It’s wonderful, right? Maybe you can visit and look for yourself.. an outing with the Mons?
      Of course, the Paul Smith shop is just the icing on the cake. I love that they depicted a young PS as he would have been in the 60′s, a bicycle and that PS himself chose the fabrics of the shirts in the window display. Also LOVED the little detail about the shop sign being in English and Japanese!!

      Thanks Carole x

  12. Michaela says:

    So glad you got to meet Mr Smith!! How cool is that – I’m very impressed. I love your photography on this post – you really do manage to get across the feel of the exhibits (which I’m guessing are very, very small) – particularly love the child eating a biscuit – gorgeous! xx

    • tina says:

      Ha. Love it. Yes, Mr Smith.. great!

      Aww, thanks Pargy:-) LOVE that child… was one of my fav, together with the grumpy green grocer xx

  13. Wow you lucky woman! Meeting the man himself, how cool is that! I read about the exhibition on other blogs as well but your photos are totally different, love that!

  14. Doris says:

    This is so wonderful Tina! I’m going to plan to go and see the exhibition for myself. I absolutely adore these miniatures and the detail that’s gone into them are just incredible what a talented artist. What a lovely surprise for you to also meet Paul Smith! You’ll have to tell me all about it next time we meet. xD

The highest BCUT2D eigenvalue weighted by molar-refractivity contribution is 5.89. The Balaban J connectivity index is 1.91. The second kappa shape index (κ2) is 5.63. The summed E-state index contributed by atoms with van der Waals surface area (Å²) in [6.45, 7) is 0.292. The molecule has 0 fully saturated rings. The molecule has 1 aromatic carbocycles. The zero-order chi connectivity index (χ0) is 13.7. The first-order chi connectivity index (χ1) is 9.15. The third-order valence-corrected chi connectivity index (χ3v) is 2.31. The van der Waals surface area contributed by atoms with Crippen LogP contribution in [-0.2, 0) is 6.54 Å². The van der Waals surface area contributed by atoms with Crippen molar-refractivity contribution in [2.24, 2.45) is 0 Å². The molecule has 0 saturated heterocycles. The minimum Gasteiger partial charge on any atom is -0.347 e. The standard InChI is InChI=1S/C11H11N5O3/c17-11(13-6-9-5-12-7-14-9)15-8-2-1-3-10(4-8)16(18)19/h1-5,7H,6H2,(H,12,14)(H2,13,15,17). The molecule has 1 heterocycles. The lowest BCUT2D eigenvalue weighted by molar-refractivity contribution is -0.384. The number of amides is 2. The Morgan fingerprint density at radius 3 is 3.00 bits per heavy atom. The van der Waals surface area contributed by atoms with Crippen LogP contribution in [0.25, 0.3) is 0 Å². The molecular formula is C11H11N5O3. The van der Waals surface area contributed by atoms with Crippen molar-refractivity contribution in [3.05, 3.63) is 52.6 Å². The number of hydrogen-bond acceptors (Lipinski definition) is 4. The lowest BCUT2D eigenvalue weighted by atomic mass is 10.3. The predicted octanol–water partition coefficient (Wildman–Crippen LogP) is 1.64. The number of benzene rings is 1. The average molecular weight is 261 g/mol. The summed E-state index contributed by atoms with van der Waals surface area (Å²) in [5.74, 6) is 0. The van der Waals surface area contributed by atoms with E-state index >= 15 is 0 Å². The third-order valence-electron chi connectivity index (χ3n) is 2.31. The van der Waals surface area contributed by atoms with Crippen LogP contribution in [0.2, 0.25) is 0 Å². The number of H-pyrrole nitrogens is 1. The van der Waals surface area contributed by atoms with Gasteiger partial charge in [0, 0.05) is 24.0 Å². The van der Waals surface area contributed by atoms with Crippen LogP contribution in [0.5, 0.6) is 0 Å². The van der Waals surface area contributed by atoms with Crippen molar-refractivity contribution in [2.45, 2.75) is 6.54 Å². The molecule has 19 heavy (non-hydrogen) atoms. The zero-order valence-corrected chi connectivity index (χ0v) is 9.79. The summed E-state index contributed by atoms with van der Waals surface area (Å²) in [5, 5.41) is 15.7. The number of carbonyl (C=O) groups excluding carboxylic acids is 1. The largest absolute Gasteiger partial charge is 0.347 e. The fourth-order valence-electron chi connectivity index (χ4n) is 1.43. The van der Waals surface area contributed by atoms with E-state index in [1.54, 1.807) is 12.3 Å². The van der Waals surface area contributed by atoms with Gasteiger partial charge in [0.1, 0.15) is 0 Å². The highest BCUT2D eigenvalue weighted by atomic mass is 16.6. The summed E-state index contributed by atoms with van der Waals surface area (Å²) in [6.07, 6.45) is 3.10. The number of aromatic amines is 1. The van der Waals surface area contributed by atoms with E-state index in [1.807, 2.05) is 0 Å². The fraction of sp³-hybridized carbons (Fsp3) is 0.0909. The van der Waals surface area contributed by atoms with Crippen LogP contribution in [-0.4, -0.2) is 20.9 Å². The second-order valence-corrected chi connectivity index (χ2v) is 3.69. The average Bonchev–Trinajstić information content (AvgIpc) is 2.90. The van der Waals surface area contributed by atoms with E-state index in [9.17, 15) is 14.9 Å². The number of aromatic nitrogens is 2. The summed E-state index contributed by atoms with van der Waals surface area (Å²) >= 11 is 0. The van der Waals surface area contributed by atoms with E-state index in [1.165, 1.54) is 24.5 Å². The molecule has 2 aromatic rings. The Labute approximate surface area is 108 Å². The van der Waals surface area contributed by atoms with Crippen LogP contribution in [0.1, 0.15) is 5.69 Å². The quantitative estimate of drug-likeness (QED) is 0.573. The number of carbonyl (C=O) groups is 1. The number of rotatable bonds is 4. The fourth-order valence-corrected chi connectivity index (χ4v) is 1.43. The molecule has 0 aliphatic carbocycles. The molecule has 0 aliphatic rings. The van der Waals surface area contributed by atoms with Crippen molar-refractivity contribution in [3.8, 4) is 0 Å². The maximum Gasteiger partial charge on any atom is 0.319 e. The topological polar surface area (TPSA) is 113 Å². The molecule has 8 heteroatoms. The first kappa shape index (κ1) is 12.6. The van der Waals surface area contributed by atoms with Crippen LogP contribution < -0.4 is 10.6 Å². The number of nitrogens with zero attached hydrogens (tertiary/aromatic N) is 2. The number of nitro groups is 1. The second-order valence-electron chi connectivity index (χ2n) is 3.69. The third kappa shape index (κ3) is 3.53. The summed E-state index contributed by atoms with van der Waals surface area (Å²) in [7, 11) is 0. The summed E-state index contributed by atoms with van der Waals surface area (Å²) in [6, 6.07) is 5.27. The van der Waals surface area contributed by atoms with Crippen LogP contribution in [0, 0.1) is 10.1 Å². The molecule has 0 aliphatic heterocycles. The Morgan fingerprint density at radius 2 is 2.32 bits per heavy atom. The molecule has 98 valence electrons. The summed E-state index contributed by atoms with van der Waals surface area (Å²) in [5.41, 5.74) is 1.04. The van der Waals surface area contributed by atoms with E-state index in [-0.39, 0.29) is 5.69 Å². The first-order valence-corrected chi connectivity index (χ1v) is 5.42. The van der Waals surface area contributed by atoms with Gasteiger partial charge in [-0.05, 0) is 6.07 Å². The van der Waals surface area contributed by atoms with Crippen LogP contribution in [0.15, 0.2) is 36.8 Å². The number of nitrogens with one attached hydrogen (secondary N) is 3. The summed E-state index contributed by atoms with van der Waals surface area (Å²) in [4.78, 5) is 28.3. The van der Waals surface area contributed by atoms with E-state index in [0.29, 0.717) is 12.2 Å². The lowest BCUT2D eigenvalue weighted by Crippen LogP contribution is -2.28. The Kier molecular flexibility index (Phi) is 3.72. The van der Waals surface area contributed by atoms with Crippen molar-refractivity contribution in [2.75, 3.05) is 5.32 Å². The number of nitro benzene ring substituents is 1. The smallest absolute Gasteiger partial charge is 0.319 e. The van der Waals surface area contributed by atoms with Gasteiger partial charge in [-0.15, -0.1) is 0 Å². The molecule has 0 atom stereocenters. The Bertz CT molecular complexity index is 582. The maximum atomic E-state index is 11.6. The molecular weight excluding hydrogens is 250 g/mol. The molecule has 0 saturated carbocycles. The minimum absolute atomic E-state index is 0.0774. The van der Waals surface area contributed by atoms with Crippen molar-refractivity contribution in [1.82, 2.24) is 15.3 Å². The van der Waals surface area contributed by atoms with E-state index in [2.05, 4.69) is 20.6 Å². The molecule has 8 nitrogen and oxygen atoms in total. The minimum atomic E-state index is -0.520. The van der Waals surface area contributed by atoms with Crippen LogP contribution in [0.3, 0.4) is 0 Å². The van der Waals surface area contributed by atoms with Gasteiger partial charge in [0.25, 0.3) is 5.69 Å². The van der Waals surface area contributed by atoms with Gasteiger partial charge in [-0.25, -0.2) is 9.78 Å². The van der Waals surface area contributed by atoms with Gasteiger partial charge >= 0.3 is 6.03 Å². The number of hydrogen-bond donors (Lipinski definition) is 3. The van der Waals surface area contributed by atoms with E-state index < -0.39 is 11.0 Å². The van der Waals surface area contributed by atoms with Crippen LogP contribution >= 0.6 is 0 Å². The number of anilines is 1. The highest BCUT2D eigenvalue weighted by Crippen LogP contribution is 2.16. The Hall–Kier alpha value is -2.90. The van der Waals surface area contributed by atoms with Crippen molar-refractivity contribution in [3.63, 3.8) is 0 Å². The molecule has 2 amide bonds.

• tina says:

      Oh, I hope you will Doris. You won’t be disappointed and if you haven’t seen the new shop (extension) it’s worth it just for that.
      Beautifully designed with great touches. Look out for the Domino walls:-) x

  15. Kazumi Akao says:

    Thank you for coming and introducing my exhibition “Gumi chan”.
    ありがとうございました。

  16. tina says:

    You are so very welcome. It would have been nice to meet you , but you had already left back home.

    Thank you for your talent and for such a wonderful street scene! Regards from London…

  17. Holly says:

    So happy for you that you got to meet and chat a bit with Sir Paul Smith :D Definitely a highlight for #tinasjubilee !!!!!

    The Gummi Chan exhibit is really something special. I think I could have looked at it all day too! Very grateful you got such amazing shots to share.

    Well then, off to check out the Gummi Chan website now …

    Xx.